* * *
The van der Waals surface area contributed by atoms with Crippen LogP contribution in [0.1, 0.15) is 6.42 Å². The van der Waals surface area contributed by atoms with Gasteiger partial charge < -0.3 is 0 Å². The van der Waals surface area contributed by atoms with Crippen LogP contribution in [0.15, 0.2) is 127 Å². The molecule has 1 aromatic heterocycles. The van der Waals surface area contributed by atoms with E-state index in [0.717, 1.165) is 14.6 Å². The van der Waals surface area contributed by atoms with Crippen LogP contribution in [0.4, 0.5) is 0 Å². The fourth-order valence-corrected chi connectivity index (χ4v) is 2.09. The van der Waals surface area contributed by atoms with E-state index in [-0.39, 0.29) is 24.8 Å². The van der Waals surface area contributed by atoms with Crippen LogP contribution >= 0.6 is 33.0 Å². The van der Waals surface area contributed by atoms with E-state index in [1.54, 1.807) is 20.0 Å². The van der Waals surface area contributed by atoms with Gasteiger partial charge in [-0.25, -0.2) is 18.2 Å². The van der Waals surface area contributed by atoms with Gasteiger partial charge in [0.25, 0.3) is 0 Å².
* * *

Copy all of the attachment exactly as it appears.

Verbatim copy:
The van der Waals surface area contributed by atoms with Crippen LogP contribution in [0.1, 0.15) is 6.42 Å². The van der Waals surface area contributed by atoms with Gasteiger partial charge < -0.3 is 0 Å². The van der Waals surface area contributed by atoms with Crippen LogP contribution in [0.15, 0.2) is 127 Å². The molecule has 1 aromatic heterocycles. The van der Waals surface area contributed by atoms with E-state index in [0.717, 1.165) is 14.6 Å². The van der Waals surface area contributed by atoms with Crippen LogP contribution in [0.4, 0.5) is 0 Å². The fourth-order valence-corrected chi connectivity index (χ4v) is 2.09. The van der Waals surface area contributed by atoms with E-state index in [-0.39, 0.29) is 24.8 Å². The van der Waals surface area contributed by atoms with Crippen LogP contribution >= 0.6 is 33.0 Å². The van der Waals surface area contributed by atoms with E-state index in [1.54, 1.807) is 20.0 Å². The van der Waals surface area contributed by atoms with Gasteiger partial charge in [-0.25, -0.2) is 18.2 Å². The van der Waals surface area contributed by atoms with Gasteiger partial charge in [0.25, 0.3) is 0 Å².